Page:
I am so amazed by how helpful everyone is on this forum. I am just finishing up college and about to enter the world of documentaries and this feels like a friendly community to mull about in. Well, I'm posting because I'm working on my first 'real' docs. I have made a 5 minute doc in the past but that was more of an exercise. Now, I'm currently in post-production on a documentary (my final college endeavor) about one of the nation's top college magazines, Flux. I am the director and editor and was one of the camera crew. Anyway, we followed 40+ students, focusing on a handful of people, for apprx 3 months and shot apprx 150 hours of footage. I have only worked on short pieces with around 20 hours of footage. Now I've got 150 hours? Oh geez, this is a whole new ball game. I also have about 30 hours of interviews. I have done my research and read a lot on how people organize footage with scene boards and colored post-its and xml sheets. I even read Walter Murch's book on how he edited Cold Mountain using Final Cut Pro. I decided to log in Avid (which is unfamiliar to me but love how I can organize footage) and export the logs as PDFs for reference as I capture the footage in FCP. I've written a rough outline of all the footage and what I think are the main points so far. But I'm getting a bit overwhelmed with all the footage and the fact that I don't know how to use it to tell a story. I go to a journalism school where I've learned how to report the news. Now, I want to tell a more narrative story through video but don't know even how to begin developing characters and plot. I know story is the key. I know about the basic elements that make a story. But how do I apply those rules I learned in English class to video? Anyone with previous cinema verite documentaries or, well, anyone with any advice as I move into the process of a) logistically organizing the footage and b) using that footage to tell a story would be sooo very much appreciated.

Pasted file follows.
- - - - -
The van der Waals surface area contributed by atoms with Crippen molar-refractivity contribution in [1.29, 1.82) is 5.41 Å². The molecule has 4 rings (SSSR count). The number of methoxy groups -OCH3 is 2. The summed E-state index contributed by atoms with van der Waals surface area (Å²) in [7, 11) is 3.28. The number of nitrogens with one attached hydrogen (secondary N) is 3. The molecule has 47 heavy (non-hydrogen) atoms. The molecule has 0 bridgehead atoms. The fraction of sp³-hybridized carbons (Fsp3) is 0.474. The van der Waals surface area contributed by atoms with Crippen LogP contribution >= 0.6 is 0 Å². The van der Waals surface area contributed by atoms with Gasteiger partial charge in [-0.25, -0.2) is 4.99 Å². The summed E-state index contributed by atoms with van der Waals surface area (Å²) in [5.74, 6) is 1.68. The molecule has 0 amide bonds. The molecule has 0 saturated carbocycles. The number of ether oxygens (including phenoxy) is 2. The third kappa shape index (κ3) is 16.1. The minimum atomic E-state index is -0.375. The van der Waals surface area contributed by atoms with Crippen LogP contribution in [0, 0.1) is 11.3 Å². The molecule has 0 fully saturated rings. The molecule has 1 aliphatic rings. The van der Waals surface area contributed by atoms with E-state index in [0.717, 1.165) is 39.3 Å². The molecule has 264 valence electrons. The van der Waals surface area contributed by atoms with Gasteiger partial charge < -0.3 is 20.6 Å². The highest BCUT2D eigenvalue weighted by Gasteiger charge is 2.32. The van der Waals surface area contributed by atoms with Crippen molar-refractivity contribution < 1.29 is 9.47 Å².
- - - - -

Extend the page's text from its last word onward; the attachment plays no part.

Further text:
I'm one of the least experienced people here Amira, but one thing that helps me when editing is to first think of what I want to say and then look for the footage I can say it with, instead of going the other way around, which would be something like asking yourself what can I say with all this footage?